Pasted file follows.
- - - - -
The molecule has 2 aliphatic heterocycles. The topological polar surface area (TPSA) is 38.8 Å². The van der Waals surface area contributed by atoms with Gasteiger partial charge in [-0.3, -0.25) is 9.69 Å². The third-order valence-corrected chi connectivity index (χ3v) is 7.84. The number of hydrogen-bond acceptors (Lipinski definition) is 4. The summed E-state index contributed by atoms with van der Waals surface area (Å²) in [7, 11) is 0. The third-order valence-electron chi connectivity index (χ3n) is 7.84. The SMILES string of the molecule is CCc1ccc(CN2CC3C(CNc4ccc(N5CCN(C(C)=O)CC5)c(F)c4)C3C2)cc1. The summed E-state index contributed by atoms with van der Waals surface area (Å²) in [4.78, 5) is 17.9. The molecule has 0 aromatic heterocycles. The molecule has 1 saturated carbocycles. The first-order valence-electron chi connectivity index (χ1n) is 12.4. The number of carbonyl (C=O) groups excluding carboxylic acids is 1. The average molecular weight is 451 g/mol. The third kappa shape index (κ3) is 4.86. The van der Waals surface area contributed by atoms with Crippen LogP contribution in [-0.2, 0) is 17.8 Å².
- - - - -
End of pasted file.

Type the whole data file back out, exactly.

The molecule has 2 aliphatic heterocycles. The topological polar surface area (TPSA) is 38.8 Å². The van der Waals surface area contributed by atoms with Gasteiger partial charge in [-0.3, -0.25) is 9.69 Å². The third-order valence-corrected chi connectivity index (χ3v) is 7.84. The number of hydrogen-bond acceptors (Lipinski definition) is 4. The summed E-state index contributed by atoms with van der Waals surface area (Å²) in [7, 11) is 0. The third-order valence-electron chi connectivity index (χ3n) is 7.84. The SMILES string of the molecule is CCc1ccc(CN2CC3C(CNc4ccc(N5CCN(C(C)=O)CC5)c(F)c4)C3C2)cc1. The summed E-state index contributed by atoms with van der Waals surface area (Å²) in [4.78, 5) is 17.9. The molecule has 0 aromatic heterocycles. The molecule has 1 saturated carbocycles. The first-order valence-electron chi connectivity index (χ1n) is 12.4. The number of carbonyl (C=O) groups excluding carboxylic acids is 1. The average molecular weight is 451 g/mol. The third kappa shape index (κ3) is 4.86. The van der Waals surface area contributed by atoms with Crippen LogP contribution in [-0.2, 0) is 17.8 Å².